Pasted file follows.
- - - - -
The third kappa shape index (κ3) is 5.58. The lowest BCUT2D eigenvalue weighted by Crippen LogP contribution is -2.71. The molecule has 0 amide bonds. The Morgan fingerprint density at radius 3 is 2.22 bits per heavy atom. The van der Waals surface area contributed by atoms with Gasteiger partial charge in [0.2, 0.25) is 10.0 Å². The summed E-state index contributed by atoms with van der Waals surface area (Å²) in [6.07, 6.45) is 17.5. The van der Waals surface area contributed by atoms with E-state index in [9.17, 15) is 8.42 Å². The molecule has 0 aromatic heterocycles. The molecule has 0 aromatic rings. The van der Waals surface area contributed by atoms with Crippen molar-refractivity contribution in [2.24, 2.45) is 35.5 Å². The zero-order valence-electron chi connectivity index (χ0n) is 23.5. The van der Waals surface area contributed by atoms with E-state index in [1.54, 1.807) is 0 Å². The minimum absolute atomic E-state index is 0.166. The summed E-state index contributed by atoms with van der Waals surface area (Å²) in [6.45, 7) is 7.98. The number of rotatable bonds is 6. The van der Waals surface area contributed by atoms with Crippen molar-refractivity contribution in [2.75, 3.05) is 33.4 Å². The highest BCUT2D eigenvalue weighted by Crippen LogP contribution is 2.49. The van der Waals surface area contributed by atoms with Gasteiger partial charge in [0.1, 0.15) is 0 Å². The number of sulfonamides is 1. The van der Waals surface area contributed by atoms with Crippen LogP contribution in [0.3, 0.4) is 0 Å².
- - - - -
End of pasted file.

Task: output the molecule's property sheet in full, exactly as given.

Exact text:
The third kappa shape index (κ3) is 5.58. The lowest BCUT2D eigenvalue weighted by Crippen LogP contribution is -2.71. The molecule has 0 amide bonds. The Morgan fingerprint density at radius 3 is 2.22 bits per heavy atom. The van der Waals surface area contributed by atoms with Gasteiger partial charge in [0.2, 0.25) is 10.0 Å². The summed E-state index contributed by atoms with van der Waals surface area (Å²) in [6.07, 6.45) is 17.5. The van der Waals surface area contributed by atoms with E-state index in [9.17, 15) is 8.42 Å². The molecule has 0 aromatic heterocycles. The molecule has 0 aromatic rings. The van der Waals surface area contributed by atoms with Crippen molar-refractivity contribution in [2.24, 2.45) is 35.5 Å². The zero-order valence-electron chi connectivity index (χ0n) is 23.5. The van der Waals surface area contributed by atoms with E-state index in [1.54, 1.807) is 0 Å². The minimum absolute atomic E-state index is 0.166. The summed E-state index contributed by atoms with van der Waals surface area (Å²) in [6.45, 7) is 7.98. The number of rotatable bonds is 6. The van der Waals surface area contributed by atoms with Crippen molar-refractivity contribution in [2.75, 3.05) is 33.4 Å². The highest BCUT2D eigenvalue weighted by Crippen LogP contribution is 2.49. The van der Waals surface area contributed by atoms with Gasteiger partial charge in [0.1, 0.15) is 0 Å². The number of sulfonamides is 1. The van der Waals surface area contributed by atoms with Crippen LogP contribution in [0.3, 0.4) is 0 Å².